Teen Librarian Toolbox
Inside Teen Librarian Toolbox

Teen Read Week 2011: Book Quotation Celebration

The other day I stumbled across a cool Perks of Being a Wallflower Poster, and as I looked for a good copy to share with you my Google image search revealed a ton of amazing cool fan art that involved teens’ favorite quotes from the book.  When I read, I always keep a journal by my side and write down my favorite quotes so I understand the motivation to collect quotes.

That and a recent encounter with an awesome display at the Fort Worth Museum of Science and History got me thinking about a great program idea for Teen Read Week 2011.

The Fort Worth Museum of Science and History

This year’s Teen Read Week theme is Picture It @ Your Library and it runs from October 16-22.

What a great program (or contest) idea . . . have teens take their favorite book quotes and turn them into works of art.  You can upload the artwork and share it digitally, use it to decorate your teen space, and let your teens walk away with a tangible remembrance of their favorite book.  Plus, this type of programming and decorating gives teens buy in to your library and teen department.

This type of programming is also a great way to promote creativity, literacy, and computer/technology skills which all teens need.  There are a wide variety of tools your teens can use to create images:  they can do it free hand or use any type of program such as Microsoft Publisher, PowerPoint, Gimp, PhotoShop or any combination of the above.  If you don’t currently have access to a good photo editing program you can download Gimp for free.  PowerPoint is a particularly useful program for teens as a lot of schools require presentations now with this program as a part of their technology literacy curriculum.

In whatever programming you do, it is important that teens are engaged and have buy in.  And it is always a bonus if they can walk away with a product in their hands, especially one created for them by them.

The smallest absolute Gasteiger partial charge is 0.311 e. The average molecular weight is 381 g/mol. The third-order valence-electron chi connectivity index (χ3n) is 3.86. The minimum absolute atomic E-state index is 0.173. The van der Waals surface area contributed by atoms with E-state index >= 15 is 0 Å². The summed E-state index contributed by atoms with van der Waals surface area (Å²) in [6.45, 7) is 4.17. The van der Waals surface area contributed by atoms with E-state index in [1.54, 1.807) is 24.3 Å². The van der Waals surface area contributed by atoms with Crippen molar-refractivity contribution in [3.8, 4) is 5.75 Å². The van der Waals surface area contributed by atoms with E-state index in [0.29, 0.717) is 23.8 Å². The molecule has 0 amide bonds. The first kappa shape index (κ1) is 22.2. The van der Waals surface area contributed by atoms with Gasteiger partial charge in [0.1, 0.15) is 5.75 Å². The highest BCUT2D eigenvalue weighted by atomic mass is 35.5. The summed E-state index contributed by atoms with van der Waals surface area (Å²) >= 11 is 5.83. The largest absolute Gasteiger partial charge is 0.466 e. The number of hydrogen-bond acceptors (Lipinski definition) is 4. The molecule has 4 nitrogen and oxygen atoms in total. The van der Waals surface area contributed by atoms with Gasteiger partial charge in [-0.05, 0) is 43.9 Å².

So here’s a general outline and suggested timeline:

Set a launch date and dates for the artwork submission and determine the structure of your program: I suggest artwork be submitted prior to TRW if you want to have a reception where you announce the winner, or during TRW if that is when you want voting to take place.  Also determine if part of your program is going to be to have a teen tech lab day where teens can come in and use the library’s computers and get assistance from you to learn how to use the software and create their images.  This is, of course, completely dependent on your library’s ability to offer this type of programming.  If you don’t the tools, I recommend spending some time researching and writing a grant so that your library can purchase laptops and provide this type of teen programming in the future.  Or ask your administration if it is possible to have an after hours event and let the teens use your public computers.

Set up a prize:  Maybe a local art or craft store can donate a gift card or prize packet.  Or put together a book basket of art books and tools.  Or something cool like a digital camera.